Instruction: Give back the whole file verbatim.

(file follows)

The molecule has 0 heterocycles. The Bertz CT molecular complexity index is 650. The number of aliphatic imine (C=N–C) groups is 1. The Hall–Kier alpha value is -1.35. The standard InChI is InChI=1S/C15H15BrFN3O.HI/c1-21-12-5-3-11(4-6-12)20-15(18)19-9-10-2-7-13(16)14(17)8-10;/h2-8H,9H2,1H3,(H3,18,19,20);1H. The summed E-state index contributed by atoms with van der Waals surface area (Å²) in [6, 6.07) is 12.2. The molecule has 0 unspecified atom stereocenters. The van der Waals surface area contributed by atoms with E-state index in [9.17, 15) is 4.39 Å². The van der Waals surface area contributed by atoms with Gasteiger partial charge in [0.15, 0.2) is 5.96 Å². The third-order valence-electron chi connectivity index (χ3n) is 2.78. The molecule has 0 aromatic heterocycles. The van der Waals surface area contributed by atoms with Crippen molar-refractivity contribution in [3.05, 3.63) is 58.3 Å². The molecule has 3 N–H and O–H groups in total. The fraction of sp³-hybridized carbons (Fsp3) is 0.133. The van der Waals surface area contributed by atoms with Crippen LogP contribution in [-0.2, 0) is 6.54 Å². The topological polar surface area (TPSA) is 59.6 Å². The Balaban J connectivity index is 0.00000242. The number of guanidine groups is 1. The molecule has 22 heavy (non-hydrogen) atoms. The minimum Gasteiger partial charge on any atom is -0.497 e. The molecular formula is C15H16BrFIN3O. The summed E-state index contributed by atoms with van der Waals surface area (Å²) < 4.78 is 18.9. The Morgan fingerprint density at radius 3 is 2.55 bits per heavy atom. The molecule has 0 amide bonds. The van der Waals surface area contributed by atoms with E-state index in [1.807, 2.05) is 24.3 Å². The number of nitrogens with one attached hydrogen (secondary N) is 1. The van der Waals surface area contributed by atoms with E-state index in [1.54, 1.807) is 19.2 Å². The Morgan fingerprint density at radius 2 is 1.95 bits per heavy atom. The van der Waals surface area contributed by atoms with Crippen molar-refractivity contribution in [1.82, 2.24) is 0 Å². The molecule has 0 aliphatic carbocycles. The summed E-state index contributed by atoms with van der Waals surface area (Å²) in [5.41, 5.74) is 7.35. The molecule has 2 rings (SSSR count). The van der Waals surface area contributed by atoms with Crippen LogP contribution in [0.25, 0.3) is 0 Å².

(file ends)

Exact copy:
The molecule has 0 heterocycles. The Bertz CT molecular complexity index is 650. The number of aliphatic imine (C=N–C) groups is 1. The Hall–Kier alpha value is -1.35. The standard InChI is InChI=1S/C15H15BrFN3O.HI/c1-21-12-5-3-11(4-6-12)20-15(18)19-9-10-2-7-13(16)14(17)8-10;/h2-8H,9H2,1H3,(H3,18,19,20);1H. The summed E-state index contributed by atoms with van der Waals surface area (Å²) in [6, 6.07) is 12.2. The molecule has 0 unspecified atom stereocenters. The van der Waals surface area contributed by atoms with E-state index in [9.17, 15) is 4.39 Å². The van der Waals surface area contributed by atoms with Gasteiger partial charge in [0.15, 0.2) is 5.96 Å². The third-order valence-electron chi connectivity index (χ3n) is 2.78. The molecule has 0 aromatic heterocycles. The van der Waals surface area contributed by atoms with Crippen molar-refractivity contribution in [3.05, 3.63) is 58.3 Å². The molecule has 3 N–H and O–H groups in total. The fraction of sp³-hybridized carbons (Fsp3) is 0.133. The van der Waals surface area contributed by atoms with Crippen LogP contribution in [-0.2, 0) is 6.54 Å². The topological polar surface area (TPSA) is 59.6 Å². The Balaban J connectivity index is 0.00000242. The number of guanidine groups is 1. The molecule has 22 heavy (non-hydrogen) atoms. The minimum Gasteiger partial charge on any atom is -0.497 e. The molecular formula is C15H16BrFIN3O. The summed E-state index contributed by atoms with van der Waals surface area (Å²) < 4.78 is 18.9. The Morgan fingerprint density at radius 3 is 2.55 bits per heavy atom. The molecule has 0 amide bonds. The van der Waals surface area contributed by atoms with E-state index in [1.807, 2.05) is 24.3 Å². The number of nitrogens with one attached hydrogen (secondary N) is 1. The van der Waals surface area contributed by atoms with E-state index in [1.54, 1.807) is 19.2 Å². The Morgan fingerprint density at radius 2 is 1.95 bits per heavy atom. The van der Waals surface area contributed by atoms with Crippen molar-refractivity contribution in [1.82, 2.24) is 0 Å². The molecule has 0 aliphatic carbocycles. The summed E-state index contributed by atoms with van der Waals surface area (Å²) in [5.41, 5.74) is 7.35. The molecule has 2 rings (SSSR count). The van der Waals surface area contributed by atoms with Crippen LogP contribution in [0.25, 0.3) is 0 Å².